Wayne Gerard: Yes. RedEye is an engineering data- management platform for companies that own and operate large, complex, critical infrastructure, including water and power utilities. We provide native cloud and mobile-based solutions. When we designed our platform in 2012, we started building a cloud solution from day 1. By contrast, a lot of software companies are converting their on-premise software products to the cloud, which is a big challenge both from a technological and a commercial perspective. Using RedEye, our clients can access their engineering data using a native iOS app or Android app, or they can log on to RedEye via the web and see their engineering data in all its formats. It is easy and fast to provide access to their staff and to contractors as well.
Joshua Dill: Would you tell us about the variety of companies and industries that use your product?
Wayne Gerard: Today, our platform is used to manage over $200 billion worth of infrastructure. Some companies that use it own and operate water infrastructure on behalf of municipalities and power utilities. Other clients include mining companies, oil and gas companies in both the United States and Australia, and companies that manage healthcare assets and roads. Hospitals use the engineering data for the hospital precinct and the water and power networks that supply those hospitals. Today, we’ve got clients all over the world.
Joshua Dill: Have you incorporated user feedback into your product over the past few years?
Wayne Gerard: When I founded RedEye, I wanted to found a company that was absolutely focused on culture and building a great environment. One part of our culture is that we design and build with our clients, not for them. We are a truly customer-centered business. The first document I wrote when I founded RedEye was our brand promise. That promise is easy+fast+relevant+secure=essential. Our goal is to become essential to our clients. Right now, we’re doing three codevelopment projects with our clients to accelerate the development of new technology on roadmap and to make sure that our solution remains relevant in an industry with rapidly changing technology, ideas, and requirements. There’s lots of talk about building-information modeling, 3D models, and moving to a world in which owners have a digital twin of their physical asset.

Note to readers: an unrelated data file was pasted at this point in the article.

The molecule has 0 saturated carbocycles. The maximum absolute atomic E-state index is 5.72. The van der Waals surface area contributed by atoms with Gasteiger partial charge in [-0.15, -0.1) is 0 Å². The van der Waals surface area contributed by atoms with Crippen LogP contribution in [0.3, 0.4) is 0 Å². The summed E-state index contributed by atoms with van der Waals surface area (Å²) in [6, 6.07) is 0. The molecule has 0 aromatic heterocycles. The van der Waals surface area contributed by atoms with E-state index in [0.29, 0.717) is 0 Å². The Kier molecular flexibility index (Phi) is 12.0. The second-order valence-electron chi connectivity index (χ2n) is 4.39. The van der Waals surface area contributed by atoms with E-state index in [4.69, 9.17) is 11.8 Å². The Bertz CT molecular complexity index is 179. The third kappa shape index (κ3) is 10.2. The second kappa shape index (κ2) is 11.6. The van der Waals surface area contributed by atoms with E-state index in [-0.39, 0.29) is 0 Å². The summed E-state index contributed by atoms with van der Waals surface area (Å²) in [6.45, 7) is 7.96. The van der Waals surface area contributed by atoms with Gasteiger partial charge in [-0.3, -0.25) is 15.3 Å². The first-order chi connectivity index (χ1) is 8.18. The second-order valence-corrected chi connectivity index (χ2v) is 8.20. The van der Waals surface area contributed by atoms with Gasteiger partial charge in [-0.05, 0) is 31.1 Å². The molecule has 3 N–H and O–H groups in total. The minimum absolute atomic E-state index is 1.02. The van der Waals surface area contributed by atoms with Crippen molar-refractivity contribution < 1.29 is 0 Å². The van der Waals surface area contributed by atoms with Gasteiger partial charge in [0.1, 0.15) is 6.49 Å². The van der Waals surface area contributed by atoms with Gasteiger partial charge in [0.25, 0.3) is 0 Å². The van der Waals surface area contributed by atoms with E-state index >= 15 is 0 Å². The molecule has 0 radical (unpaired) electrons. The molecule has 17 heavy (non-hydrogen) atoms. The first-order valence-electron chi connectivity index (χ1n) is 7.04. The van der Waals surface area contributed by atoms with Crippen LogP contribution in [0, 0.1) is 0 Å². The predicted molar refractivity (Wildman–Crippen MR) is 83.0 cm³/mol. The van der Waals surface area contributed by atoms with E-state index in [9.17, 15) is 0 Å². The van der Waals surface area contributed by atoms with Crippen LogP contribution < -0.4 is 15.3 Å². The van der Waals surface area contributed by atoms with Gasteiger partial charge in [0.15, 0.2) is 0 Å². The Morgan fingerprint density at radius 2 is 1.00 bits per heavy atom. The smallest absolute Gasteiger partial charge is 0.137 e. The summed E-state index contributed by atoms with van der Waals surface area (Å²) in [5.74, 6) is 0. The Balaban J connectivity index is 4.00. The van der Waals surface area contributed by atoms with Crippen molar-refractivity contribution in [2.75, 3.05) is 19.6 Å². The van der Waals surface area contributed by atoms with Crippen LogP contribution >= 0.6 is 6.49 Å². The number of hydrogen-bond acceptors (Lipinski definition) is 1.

Municipal councils can now see all the operating parameters, engineering information, and planned maintenance displayed in real time, enabling them to make fast and accurate decisions on how they should operate and maintain that asset. We’re doing projects like that right now to help our clients make sure that their assets are the most efficient, safe, and productive they can be, using emerging technologies like 3D models, physical twin technology, and real-time sensor data from Internet of things systems.
Joshua Dill: Please tell us about your security features.
Wayne Gerard: Security has always been at the front of my mind as we designed and built our platform. We have constantly added security features to our solution as we brought on more customers. We are always doing security reviews and audits with our clients to make sure that our clients are confident that the security protocols and infrastructure we have in place are robust. I think we have been successful: There’s no way that we would have been authorized to put all the engineering data for Hoover Dam in RedEye if we hadn’t demonstrated such a strong security capability.
Joshua Dill: How does your product improve safety for the companies that use it?